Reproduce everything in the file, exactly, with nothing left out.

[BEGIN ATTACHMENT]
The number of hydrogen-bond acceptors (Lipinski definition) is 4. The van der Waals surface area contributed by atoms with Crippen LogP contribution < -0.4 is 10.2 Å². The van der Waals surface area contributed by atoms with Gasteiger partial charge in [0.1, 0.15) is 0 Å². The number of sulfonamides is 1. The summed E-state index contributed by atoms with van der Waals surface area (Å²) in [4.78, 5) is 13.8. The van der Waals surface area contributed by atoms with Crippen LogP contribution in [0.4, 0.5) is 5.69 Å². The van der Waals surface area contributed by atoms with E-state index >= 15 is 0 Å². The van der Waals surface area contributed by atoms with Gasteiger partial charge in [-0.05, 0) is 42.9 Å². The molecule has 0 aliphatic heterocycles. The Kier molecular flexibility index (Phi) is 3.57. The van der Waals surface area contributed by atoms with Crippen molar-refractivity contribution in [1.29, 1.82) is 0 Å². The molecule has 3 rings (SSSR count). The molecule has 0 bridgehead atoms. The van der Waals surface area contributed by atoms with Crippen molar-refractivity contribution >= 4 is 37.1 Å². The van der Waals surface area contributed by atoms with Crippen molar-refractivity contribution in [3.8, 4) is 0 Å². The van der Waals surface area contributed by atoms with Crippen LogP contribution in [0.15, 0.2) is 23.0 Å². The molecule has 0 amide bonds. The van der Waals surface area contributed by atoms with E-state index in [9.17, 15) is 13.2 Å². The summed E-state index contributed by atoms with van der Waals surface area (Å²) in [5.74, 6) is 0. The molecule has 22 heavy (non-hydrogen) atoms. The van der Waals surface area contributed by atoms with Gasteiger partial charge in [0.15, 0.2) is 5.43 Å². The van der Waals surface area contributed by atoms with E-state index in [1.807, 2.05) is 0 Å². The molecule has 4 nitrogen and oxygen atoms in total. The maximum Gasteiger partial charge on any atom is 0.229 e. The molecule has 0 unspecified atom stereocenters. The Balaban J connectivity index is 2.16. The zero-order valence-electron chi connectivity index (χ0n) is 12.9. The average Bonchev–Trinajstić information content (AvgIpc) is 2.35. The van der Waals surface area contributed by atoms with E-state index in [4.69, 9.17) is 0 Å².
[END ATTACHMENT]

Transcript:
The number of hydrogen-bond acceptors (Lipinski definition) is 4. The van der Waals surface area contributed by atoms with Crippen LogP contribution < -0.4 is 10.2 Å². The van der Waals surface area contributed by atoms with Gasteiger partial charge in [0.1, 0.15) is 0 Å². The number of sulfonamides is 1. The summed E-state index contributed by atoms with van der Waals surface area (Å²) in [4.78, 5) is 13.8. The van der Waals surface area contributed by atoms with Crippen LogP contribution in [0.4, 0.5) is 5.69 Å². The van der Waals surface area contributed by atoms with E-state index >= 15 is 0 Å². The van der Waals surface area contributed by atoms with Gasteiger partial charge in [-0.05, 0) is 42.9 Å². The molecule has 0 aliphatic heterocycles. The Kier molecular flexibility index (Phi) is 3.57. The van der Waals surface area contributed by atoms with Crippen molar-refractivity contribution in [1.29, 1.82) is 0 Å². The molecule has 3 rings (SSSR count). The molecule has 0 bridgehead atoms. The van der Waals surface area contributed by atoms with Crippen molar-refractivity contribution >= 4 is 37.1 Å². The van der Waals surface area contributed by atoms with Crippen molar-refractivity contribution in [3.8, 4) is 0 Å². The van der Waals surface area contributed by atoms with Crippen LogP contribution in [0.15, 0.2) is 23.0 Å². The molecule has 0 amide bonds. The van der Waals surface area contributed by atoms with E-state index in [9.17, 15) is 13.2 Å². The summed E-state index contributed by atoms with van der Waals surface area (Å²) in [5.74, 6) is 0. The molecule has 22 heavy (non-hydrogen) atoms. The van der Waals surface area contributed by atoms with Gasteiger partial charge in [0.15, 0.2) is 5.43 Å². The van der Waals surface area contributed by atoms with E-state index in [1.807, 2.05) is 0 Å². The molecule has 4 nitrogen and oxygen atoms in total. The maximum Gasteiger partial charge on any atom is 0.229 e. The molecule has 0 unspecified atom stereocenters. The Balaban J connectivity index is 2.16. The zero-order valence-electron chi connectivity index (χ0n) is 12.9. The average Bonchev–Trinajstić information content (AvgIpc) is 2.35. The van der Waals surface area contributed by atoms with E-state index in [4.69, 9.17) is 0 Å².